Why You Only Think You Want What You Want
Daniel Harland and Gary Westwood talk client expectations, the design-build dance, and why no one actually enjoys choosing grout.
Don’t get Daniel Harland started about camels. Although he does know a thing or two about them. Years before he launched Roundabout Studio with Gary Westwood in 2003, Harland studied zoology before eventually landing at OCAD in Toronto.
“My father is a carpenter and my uncle is an architect, so I kind of grew up around it,” says Harland, the studio’s design director. His father encouraged him to consider other lines of work as well, but the experiment didn’t stick.
“You have to be really dedicated to a specific thing,” he says of zoology. “People study penguins for 40 years. You go to the Antarctic for three months on your own. That’s not my thing.”
How fortunate. Now with more than 300 varied projects completed in Toronto and around Southern Ontario, Harland and managing director Westwood, who met while Westwood was guest lecturing at OCAD, are looking forward to the next 300. The pair sat down with Kira Vermond, journalist – and Roundabout client – to discuss their process, house style, and what truly makes a person feel connected to their home.
Our style is actually process-based and we create projects based on the relationships we have with our clients. They’re always going to be different.
- Daniel Harland
Kira Vermond: You once told me you have a similar approach to each project Roundabout works on, but the process can change dramatically. Why is that?
Gary Westwood: Each relationship, client and circumstance is so different. Everybody’s different.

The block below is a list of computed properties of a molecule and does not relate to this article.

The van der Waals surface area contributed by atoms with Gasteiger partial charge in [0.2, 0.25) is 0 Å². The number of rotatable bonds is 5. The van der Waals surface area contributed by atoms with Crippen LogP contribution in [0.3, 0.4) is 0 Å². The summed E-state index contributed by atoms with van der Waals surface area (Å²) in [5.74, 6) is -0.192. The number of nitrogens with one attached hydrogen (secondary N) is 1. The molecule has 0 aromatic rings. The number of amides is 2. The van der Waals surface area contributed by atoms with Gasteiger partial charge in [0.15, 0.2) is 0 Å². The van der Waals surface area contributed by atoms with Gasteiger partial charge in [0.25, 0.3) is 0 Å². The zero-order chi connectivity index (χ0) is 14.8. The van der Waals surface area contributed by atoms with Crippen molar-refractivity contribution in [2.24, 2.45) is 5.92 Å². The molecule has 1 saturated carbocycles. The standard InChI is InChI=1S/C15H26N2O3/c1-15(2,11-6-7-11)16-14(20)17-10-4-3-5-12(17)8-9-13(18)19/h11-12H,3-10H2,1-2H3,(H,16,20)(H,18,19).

Daniel Harland: Everybody. One client wants us to give him just one design option. And it better be good. And then another client wants to be so involved and invested that she is constantly sketching and getting Pinterest ideas. But there are a lot of people who are in-between. They want three or four options to choose from.
KV: That’s me. I want a few options about, say, cabinet hardware, but not too many. That’s exhausting.
DH: We’re thinking about those things all the time so it’s not that overwhelming for us. As for you, if you walked into a place with tile, there are 4,000 kinds of tile. How do you choose? I remember one time walking into a fabric shop with a client who was looking for upholstery for his couch. He walked in and he couldn’t stop laughing.
KV: Gary, you probably help in that department too. If design is all about blue sky thinking, you’re the one who brings a project solidly back down to earth. You give it parameters.
GW: Daniel will roll his eyes because he’s heard me say this many times before, but I actually do think that the contract is a form of communication. We can agree to change things or have things evolve. The contract is a mutual understanding of intent. And for me that’s very important so that we’re all on the same page from the beginning.
KV: I can see that. People are always asking us, “How’s your reno going?” and everybody expects us to moan, “Oh my gosh, our marriage is in trouble” or, “We’re exhausted.” But instead we’re saying, “We’re having a great time, actually.” I think that’s because of those communication touch points along the way. We also knew what direction we were all going in from the start.
We don’t have all these rigid hierarchies that a larger firm would have, and it means clients aren’t passed along from person to person within a firm.
- Gary Westwood
KV: Let’s pivot. How did you envision Roundabout initially?
DH: Work, begets work. I think in the beginning it just evolved that way. I really love designing houses and it has become such an important part of what we do. But in the beginning I think we were probably expecting to do a mixture of public and private work. Size-wise though, we always wanted to be the size we are, so that hasn’t changed.
GW: Yeah, I like the vibe that having a certain number of people around you creates. It generates its own energy. We can broaden our toolkit in terms of skill sets. You know, some people are better at rendering. Some people are better at CAD. Some people have more experience in construction in residential houses and so forth. So I think it allows us to bring in a wider group of skills and attitudes, and yet we’re still at a size that’s personal. We don’t have all these rigid hierarchies that a larger firm would have, and it means clients aren’t passed along from person to person within a firm.